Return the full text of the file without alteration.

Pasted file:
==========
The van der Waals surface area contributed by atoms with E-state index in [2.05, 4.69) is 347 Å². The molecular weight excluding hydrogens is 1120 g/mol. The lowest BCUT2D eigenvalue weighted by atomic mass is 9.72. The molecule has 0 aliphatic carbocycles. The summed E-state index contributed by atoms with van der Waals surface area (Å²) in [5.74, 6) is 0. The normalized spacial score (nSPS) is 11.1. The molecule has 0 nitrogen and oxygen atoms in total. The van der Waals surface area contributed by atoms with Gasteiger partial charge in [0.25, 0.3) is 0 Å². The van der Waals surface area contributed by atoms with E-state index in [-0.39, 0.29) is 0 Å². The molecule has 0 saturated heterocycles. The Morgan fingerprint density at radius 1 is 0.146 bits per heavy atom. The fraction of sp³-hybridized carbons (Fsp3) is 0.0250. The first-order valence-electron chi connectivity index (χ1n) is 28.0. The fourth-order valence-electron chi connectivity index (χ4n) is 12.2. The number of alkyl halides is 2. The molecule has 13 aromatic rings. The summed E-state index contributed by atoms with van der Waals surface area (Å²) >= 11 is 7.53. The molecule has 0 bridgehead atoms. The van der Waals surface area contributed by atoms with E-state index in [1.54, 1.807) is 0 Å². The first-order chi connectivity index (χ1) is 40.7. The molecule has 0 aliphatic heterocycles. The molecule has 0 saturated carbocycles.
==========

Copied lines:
The van der Waals surface area contributed by atoms with E-state index in [2.05, 4.69) is 347 Å². The molecular weight excluding hydrogens is 1120 g/mol. The lowest BCUT2D eigenvalue weighted by atomic mass is 9.72. The molecule has 0 aliphatic carbocycles. The summed E-state index contributed by atoms with van der Waals surface area (Å²) in [5.74, 6) is 0. The normalized spacial score (nSPS) is 11.1. The molecule has 0 nitrogen and oxygen atoms in total. The van der Waals surface area contributed by atoms with Gasteiger partial charge in [0.25, 0.3) is 0 Å². The van der Waals surface area contributed by atoms with E-state index in [-0.39, 0.29) is 0 Å². The molecule has 0 saturated heterocycles. The Morgan fingerprint density at radius 1 is 0.146 bits per heavy atom. The fraction of sp³-hybridized carbons (Fsp3) is 0.0250. The first-order valence-electron chi connectivity index (χ1n) is 28.0. The fourth-order valence-electron chi connectivity index (χ4n) is 12.2. The number of alkyl halides is 2. The molecule has 13 aromatic rings. The summed E-state index contributed by atoms with van der Waals surface area (Å²) >= 11 is 7.53. The molecule has 0 bridgehead atoms. The van der Waals surface area contributed by atoms with E-state index in [1.54, 1.807) is 0 Å². The first-order chi connectivity index (χ1) is 40.7. The molecule has 0 aliphatic heterocycles. The molecule has 0 saturated carbocycles.